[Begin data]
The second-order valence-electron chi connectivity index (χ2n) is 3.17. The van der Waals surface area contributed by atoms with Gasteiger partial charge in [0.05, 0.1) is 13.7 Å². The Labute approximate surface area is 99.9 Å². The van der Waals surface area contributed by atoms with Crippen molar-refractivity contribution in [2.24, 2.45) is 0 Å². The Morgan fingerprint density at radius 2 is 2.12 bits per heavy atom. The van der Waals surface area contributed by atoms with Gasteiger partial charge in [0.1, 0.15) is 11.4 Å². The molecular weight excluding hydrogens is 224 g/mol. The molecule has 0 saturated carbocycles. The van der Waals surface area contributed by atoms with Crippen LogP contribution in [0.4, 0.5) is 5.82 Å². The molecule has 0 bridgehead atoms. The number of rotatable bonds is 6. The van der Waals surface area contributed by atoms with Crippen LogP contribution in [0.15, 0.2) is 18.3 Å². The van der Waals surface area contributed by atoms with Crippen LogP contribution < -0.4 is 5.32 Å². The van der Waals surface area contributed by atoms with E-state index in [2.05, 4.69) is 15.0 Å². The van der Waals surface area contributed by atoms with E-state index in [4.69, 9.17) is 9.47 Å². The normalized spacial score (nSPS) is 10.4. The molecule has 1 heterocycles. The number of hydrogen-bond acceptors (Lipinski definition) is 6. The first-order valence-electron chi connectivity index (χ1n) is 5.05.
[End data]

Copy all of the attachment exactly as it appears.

The second-order valence-electron chi connectivity index (χ2n) is 3.17. The van der Waals surface area contributed by atoms with Gasteiger partial charge in [0.05, 0.1) is 13.7 Å². The Labute approximate surface area is 99.9 Å². The van der Waals surface area contributed by atoms with Crippen molar-refractivity contribution in [2.24, 2.45) is 0 Å². The Morgan fingerprint density at radius 2 is 2.12 bits per heavy atom. The van der Waals surface area contributed by atoms with Gasteiger partial charge in [0.1, 0.15) is 11.4 Å². The molecular weight excluding hydrogens is 224 g/mol. The molecule has 0 saturated carbocycles. The van der Waals surface area contributed by atoms with Crippen LogP contribution in [0.4, 0.5) is 5.82 Å². The molecule has 0 bridgehead atoms. The number of rotatable bonds is 6. The van der Waals surface area contributed by atoms with Crippen LogP contribution in [0.15, 0.2) is 18.3 Å². The van der Waals surface area contributed by atoms with Crippen LogP contribution < -0.4 is 5.32 Å². The van der Waals surface area contributed by atoms with E-state index in [2.05, 4.69) is 15.0 Å². The van der Waals surface area contributed by atoms with E-state index in [4.69, 9.17) is 9.47 Å². The normalized spacial score (nSPS) is 10.4. The molecule has 1 heterocycles. The number of hydrogen-bond acceptors (Lipinski definition) is 6. The first-order valence-electron chi connectivity index (χ1n) is 5.05.